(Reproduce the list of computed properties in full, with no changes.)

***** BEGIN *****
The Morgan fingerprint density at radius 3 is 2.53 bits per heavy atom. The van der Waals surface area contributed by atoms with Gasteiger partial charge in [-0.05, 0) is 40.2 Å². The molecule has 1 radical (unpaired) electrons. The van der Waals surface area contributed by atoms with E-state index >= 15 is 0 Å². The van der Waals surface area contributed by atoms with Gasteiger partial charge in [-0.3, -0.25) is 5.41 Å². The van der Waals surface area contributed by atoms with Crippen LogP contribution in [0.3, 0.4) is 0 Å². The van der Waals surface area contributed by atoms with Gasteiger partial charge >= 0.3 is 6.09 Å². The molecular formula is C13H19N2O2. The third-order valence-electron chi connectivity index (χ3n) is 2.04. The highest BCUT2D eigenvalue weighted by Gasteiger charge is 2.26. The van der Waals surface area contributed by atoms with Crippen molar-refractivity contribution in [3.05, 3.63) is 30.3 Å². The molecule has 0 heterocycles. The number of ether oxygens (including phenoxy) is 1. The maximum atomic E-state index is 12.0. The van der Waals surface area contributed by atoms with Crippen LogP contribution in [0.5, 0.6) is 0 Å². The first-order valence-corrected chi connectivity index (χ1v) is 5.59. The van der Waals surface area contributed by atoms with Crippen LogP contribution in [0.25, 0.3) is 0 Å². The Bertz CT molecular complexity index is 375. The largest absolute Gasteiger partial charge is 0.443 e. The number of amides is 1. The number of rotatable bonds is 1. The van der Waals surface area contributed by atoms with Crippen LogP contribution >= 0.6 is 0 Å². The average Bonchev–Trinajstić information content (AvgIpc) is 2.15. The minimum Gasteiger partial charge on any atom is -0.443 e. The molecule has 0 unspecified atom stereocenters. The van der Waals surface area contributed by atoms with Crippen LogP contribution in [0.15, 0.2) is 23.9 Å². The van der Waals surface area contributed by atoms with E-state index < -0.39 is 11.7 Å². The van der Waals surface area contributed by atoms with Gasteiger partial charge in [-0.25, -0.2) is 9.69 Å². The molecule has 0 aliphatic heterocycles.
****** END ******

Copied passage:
The Morgan fingerprint density at radius 3 is 2.53 bits per heavy atom. The van der Waals surface area contributed by atoms with Gasteiger partial charge in [-0.05, 0) is 40.2 Å². The molecule has 1 radical (unpaired) electrons. The van der Waals surface area contributed by atoms with E-state index >= 15 is 0 Å². The van der Waals surface area contributed by atoms with Gasteiger partial charge in [-0.3, -0.25) is 5.41 Å². The van der Waals surface area contributed by atoms with Crippen LogP contribution in [0.3, 0.4) is 0 Å². The van der Waals surface area contributed by atoms with Gasteiger partial charge >= 0.3 is 6.09 Å². The molecular formula is C13H19N2O2. The third-order valence-electron chi connectivity index (χ3n) is 2.04. The highest BCUT2D eigenvalue weighted by Gasteiger charge is 2.26. The van der Waals surface area contributed by atoms with Crippen molar-refractivity contribution in [3.05, 3.63) is 30.3 Å². The molecule has 0 heterocycles. The number of ether oxygens (including phenoxy) is 1. The maximum atomic E-state index is 12.0. The van der Waals surface area contributed by atoms with Crippen LogP contribution in [0.5, 0.6) is 0 Å². The first-order valence-corrected chi connectivity index (χ1v) is 5.59. The van der Waals surface area contributed by atoms with Crippen LogP contribution in [0.25, 0.3) is 0 Å². The Bertz CT molecular complexity index is 375. The largest absolute Gasteiger partial charge is 0.443 e. The number of amides is 1. The number of rotatable bonds is 1. The van der Waals surface area contributed by atoms with Crippen LogP contribution >= 0.6 is 0 Å². The average Bonchev–Trinajstić information content (AvgIpc) is 2.15. The minimum Gasteiger partial charge on any atom is -0.443 e. The molecule has 0 unspecified atom stereocenters. The van der Waals surface area contributed by atoms with Crippen LogP contribution in [0.15, 0.2) is 23.9 Å². The van der Waals surface area contributed by atoms with E-state index < -0.39 is 11.7 Å². The van der Waals surface area contributed by atoms with Gasteiger partial charge in [-0.25, -0.2) is 9.69 Å². The molecule has 0 aliphatic heterocycles.